New coach Jerod Mayo, left, and owner Robert Kraft face entirely new expectations for the franchise that has enjoyed so much success. The Patriots are no longer Super Bowl contenders, they just have to prove they can be respectable. Steven Senne/Associated Press

Expectations can create pressure for coaches and their respective teams. At the same time, they can also free teams from a cumbersome weight on their collective backs.

It just depends on the view.

Consider the Patriots.

Jerod Mayo is replacing a legendary coach. He’s following Bill Belichick, who while falling off in recent years, still helped produce six Super Bowl wins.

Basically, Mayo is stepping into quicksand his first year as a head coach. He and lead personnel man Eliot Wolf are trying to resurrect a four-win team, and accomplish the feat sooner, rather than later. They’re starting from scratch, trying to pump some life into one of the least talented rosters in the NFL.

There’s a new offensive coordinator, and a whole new cast of coaches on that side of the ball. And they’ve been tasked with reviving an offense that not only lacks elite playmakers, but has a question mark at its most important position – quarterback.


Adding to the degree of difficulty, all three of the starting tight ends are headed to free agency, along with their two starting tackles.

Given that scenario, some might say there’s a ton of pressure on Mayo & Co. to flip the switch, and make the Patriots a respectable team once again, especially with Robert Kraft cutting Belichick loose after 24 seasons at the helm.


How can there be any pressure, if the expectation for success is so low?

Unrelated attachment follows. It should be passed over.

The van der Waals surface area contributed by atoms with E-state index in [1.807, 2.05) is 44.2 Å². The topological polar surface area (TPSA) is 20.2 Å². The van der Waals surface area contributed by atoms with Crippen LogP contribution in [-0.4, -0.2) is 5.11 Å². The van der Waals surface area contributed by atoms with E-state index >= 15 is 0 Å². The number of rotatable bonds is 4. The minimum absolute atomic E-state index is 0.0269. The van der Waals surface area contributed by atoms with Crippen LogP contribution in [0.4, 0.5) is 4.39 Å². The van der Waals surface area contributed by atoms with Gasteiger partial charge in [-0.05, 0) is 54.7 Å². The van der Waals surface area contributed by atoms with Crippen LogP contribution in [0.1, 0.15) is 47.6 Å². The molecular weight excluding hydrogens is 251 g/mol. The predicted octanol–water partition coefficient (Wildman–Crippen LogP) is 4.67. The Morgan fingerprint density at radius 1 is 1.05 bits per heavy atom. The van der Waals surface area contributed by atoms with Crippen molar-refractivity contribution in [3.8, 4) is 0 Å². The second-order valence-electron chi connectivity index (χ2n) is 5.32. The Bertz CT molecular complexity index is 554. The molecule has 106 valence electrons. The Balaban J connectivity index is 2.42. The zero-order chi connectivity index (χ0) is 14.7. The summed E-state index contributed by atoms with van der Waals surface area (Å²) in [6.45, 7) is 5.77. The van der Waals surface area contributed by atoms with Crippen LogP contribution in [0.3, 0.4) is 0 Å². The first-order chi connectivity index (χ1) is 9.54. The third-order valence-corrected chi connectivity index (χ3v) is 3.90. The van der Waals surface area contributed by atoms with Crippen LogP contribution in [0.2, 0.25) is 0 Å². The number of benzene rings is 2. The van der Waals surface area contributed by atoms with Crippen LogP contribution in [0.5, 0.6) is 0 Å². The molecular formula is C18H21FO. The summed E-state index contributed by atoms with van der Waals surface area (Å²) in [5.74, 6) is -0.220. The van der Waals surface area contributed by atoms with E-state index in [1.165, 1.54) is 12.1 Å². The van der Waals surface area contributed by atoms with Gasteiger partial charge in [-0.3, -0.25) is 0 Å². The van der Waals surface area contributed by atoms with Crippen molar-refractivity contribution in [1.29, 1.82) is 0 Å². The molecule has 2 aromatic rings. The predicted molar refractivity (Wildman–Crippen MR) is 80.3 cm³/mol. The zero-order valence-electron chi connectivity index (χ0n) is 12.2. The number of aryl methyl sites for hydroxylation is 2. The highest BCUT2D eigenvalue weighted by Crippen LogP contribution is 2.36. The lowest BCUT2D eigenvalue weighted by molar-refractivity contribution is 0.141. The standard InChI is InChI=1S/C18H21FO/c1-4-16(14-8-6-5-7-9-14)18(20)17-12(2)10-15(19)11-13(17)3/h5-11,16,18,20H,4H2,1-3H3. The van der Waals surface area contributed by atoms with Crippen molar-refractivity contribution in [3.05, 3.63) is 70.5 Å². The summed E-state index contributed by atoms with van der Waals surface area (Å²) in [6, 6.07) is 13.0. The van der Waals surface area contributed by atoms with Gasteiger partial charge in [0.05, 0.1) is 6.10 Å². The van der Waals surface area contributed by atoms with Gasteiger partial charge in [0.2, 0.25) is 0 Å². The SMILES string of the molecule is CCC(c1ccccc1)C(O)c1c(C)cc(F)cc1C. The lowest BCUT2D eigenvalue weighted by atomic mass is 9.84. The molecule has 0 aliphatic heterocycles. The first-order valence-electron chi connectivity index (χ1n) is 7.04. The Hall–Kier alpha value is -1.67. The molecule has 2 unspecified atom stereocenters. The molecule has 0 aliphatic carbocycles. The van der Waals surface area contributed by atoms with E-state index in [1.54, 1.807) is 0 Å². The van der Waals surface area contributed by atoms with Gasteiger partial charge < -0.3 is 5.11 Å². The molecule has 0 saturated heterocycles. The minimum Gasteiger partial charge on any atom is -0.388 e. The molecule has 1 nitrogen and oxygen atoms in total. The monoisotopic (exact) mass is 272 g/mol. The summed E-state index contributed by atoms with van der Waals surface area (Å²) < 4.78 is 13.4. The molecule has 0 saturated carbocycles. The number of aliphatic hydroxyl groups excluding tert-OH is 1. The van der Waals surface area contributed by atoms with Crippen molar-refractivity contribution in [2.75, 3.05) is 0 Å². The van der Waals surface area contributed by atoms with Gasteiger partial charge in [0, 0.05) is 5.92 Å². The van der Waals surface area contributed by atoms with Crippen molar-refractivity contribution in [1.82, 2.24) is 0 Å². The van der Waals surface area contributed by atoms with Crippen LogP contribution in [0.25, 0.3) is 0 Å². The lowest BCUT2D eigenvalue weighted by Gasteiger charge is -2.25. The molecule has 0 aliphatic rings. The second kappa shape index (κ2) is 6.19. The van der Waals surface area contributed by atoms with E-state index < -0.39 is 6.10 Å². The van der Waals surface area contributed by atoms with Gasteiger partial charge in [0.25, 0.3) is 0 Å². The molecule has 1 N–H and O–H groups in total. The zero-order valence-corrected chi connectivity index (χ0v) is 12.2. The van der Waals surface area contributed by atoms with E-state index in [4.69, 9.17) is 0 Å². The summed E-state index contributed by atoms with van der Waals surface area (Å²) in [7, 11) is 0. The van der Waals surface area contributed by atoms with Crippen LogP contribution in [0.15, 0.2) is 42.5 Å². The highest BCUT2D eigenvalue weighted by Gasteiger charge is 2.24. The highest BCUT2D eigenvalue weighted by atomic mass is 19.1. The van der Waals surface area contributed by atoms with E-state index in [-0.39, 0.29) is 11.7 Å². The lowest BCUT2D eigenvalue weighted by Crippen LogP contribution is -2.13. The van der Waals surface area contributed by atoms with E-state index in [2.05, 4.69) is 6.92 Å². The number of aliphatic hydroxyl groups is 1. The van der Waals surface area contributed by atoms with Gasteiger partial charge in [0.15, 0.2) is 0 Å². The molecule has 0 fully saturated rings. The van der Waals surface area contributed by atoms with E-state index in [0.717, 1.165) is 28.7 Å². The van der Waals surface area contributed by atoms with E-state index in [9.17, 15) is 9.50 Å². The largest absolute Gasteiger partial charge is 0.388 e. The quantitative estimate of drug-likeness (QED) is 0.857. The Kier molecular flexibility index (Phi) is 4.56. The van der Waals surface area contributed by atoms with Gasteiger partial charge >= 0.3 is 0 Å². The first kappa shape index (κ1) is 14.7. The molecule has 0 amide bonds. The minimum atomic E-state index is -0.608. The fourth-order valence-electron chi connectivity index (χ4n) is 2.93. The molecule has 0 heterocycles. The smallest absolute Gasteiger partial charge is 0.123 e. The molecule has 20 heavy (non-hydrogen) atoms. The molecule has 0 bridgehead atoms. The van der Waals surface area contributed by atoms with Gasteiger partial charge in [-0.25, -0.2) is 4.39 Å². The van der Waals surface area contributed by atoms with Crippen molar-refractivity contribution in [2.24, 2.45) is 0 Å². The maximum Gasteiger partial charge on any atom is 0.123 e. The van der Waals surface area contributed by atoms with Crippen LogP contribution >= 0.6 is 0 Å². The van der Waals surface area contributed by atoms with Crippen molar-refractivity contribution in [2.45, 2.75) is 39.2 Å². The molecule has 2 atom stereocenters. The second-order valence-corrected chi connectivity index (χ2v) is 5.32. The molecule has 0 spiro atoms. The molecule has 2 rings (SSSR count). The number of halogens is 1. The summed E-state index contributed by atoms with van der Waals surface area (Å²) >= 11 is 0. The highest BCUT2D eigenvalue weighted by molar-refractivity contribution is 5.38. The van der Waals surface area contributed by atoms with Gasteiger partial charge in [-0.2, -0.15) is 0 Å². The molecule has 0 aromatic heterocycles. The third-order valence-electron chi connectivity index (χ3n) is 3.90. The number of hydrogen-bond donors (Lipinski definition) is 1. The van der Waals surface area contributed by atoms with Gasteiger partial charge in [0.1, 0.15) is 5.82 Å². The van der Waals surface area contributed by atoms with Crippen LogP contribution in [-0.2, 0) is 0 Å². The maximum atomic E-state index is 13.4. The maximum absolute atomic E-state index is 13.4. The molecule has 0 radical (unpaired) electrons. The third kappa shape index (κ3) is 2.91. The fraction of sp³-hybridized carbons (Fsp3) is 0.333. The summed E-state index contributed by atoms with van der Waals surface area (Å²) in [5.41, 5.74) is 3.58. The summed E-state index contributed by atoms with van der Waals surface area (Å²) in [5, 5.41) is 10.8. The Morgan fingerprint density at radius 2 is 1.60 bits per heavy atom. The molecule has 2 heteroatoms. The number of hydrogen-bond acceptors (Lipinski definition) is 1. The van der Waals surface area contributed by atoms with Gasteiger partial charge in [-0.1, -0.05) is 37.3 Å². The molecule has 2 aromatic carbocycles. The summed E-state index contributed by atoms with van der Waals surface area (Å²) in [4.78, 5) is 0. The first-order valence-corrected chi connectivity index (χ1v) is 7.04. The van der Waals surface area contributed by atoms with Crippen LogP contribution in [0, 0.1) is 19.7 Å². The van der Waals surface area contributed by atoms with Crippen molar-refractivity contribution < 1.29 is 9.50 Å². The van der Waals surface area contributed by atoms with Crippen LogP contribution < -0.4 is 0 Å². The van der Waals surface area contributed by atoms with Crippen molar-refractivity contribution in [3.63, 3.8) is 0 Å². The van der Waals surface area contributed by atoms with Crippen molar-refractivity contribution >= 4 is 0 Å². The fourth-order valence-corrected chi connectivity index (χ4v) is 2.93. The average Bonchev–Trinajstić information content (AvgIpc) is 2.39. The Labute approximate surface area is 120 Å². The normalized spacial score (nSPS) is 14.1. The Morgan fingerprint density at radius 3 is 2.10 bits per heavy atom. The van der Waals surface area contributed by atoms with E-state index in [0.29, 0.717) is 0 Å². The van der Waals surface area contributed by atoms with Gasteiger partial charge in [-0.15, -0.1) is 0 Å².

ESPN host Mike Greenberg recently came up with a list of NFL teams he deemed to be under the most pressure to win the offseason.

The Patriots didn’t crack the top five.


In order, Greenberg had Chicago, the New York Jets, Pittsburgh, Dallas and Buffalo.

Again, it depends on perspective.

The latter two teams have produced winning records, division titles and multiple playoff appearances the past five years or more. The Cowboys have gone 12-5 in each of the last three seasons. Their problem has been early playoff extinction.

As for the Bills, they’ve won the AFC East five straight years. Their issues are similar to the Cowboys. They can’t get out of their own way when the postseason rolls around.

The Steelers? The last time they had a losing season was in 2003. Guess the pressure comes from the natives being restless for another title.

The Jets, meanwhile, can’t shake the loser label. They just keep fumbling year after year. With Aaron Rodgers returning after missing nearly all of last season with a blown Achilles, there’s clearly pressure on the organization to put the former Packers star in a position to succeed and change their fortune.


As for the Bears, the last time they had a winning record was 2018. With two draft picks in the top 10, including the first overall, they can change their fate pretty quickly.

Or they can blow it, and stay mired in mediocrity.

Still, that list doesn’t fly in New England. Maybe the expectations aren’t great for the Patriots on the outside. On the inside, it’s a different story.